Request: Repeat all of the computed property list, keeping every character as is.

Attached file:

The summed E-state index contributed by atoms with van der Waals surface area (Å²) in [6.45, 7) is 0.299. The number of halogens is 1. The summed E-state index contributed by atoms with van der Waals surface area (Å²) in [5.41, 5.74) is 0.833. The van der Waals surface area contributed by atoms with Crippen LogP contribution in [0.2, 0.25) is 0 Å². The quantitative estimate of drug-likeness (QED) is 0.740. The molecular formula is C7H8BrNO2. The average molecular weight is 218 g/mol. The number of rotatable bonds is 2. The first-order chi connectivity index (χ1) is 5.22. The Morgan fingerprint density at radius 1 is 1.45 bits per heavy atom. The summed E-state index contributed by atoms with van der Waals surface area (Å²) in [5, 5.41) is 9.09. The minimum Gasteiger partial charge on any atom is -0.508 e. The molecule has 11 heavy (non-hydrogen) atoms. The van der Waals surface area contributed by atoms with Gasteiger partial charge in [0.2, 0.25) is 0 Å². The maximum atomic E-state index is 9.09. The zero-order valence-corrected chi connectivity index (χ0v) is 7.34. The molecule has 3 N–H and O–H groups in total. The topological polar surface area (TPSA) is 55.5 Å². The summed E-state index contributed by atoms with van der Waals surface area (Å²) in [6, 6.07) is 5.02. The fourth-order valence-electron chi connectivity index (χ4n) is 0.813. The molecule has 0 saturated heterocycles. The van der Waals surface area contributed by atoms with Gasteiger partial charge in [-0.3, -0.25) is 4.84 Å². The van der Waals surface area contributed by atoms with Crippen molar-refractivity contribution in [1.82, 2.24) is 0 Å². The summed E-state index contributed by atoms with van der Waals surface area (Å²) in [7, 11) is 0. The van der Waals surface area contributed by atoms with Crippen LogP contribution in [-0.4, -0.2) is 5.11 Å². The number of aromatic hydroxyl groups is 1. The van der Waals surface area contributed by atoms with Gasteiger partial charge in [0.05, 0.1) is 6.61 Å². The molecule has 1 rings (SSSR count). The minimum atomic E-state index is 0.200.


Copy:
The summed E-state index contributed by atoms with van der Waals surface area (Å²) in [6.45, 7) is 0.299. The number of halogens is 1. The summed E-state index contributed by atoms with van der Waals surface area (Å²) in [5.41, 5.74) is 0.833. The van der Waals surface area contributed by atoms with Crippen LogP contribution in [0.2, 0.25) is 0 Å². The quantitative estimate of drug-likeness (QED) is 0.740. The molecular formula is C7H8BrNO2. The average molecular weight is 218 g/mol. The number of rotatable bonds is 2. The first-order chi connectivity index (χ1) is 5.22. The Morgan fingerprint density at radius 1 is 1.45 bits per heavy atom. The summed E-state index contributed by atoms with van der Waals surface area (Å²) in [5, 5.41) is 9.09. The minimum Gasteiger partial charge on any atom is -0.508 e. The molecule has 11 heavy (non-hydrogen) atoms. The van der Waals surface area contributed by atoms with Gasteiger partial charge in [0.2, 0.25) is 0 Å². The maximum atomic E-state index is 9.09. The zero-order valence-corrected chi connectivity index (χ0v) is 7.34. The molecule has 3 N–H and O–H groups in total. The topological polar surface area (TPSA) is 55.5 Å². The summed E-state index contributed by atoms with van der Waals surface area (Å²) in [6, 6.07) is 5.02. The fourth-order valence-electron chi connectivity index (χ4n) is 0.813. The molecule has 0 saturated heterocycles. The van der Waals surface area contributed by atoms with Gasteiger partial charge in [-0.3, -0.25) is 4.84 Å². The van der Waals surface area contributed by atoms with Crippen molar-refractivity contribution in [1.82, 2.24) is 0 Å². The summed E-state index contributed by atoms with van der Waals surface area (Å²) in [7, 11) is 0. The van der Waals surface area contributed by atoms with Crippen LogP contribution in [-0.4, -0.2) is 5.11 Å². The number of aromatic hydroxyl groups is 1. The van der Waals surface area contributed by atoms with Gasteiger partial charge in [0.05, 0.1) is 6.61 Å². The molecule has 1 rings (SSSR count). The minimum atomic E-state index is 0.200.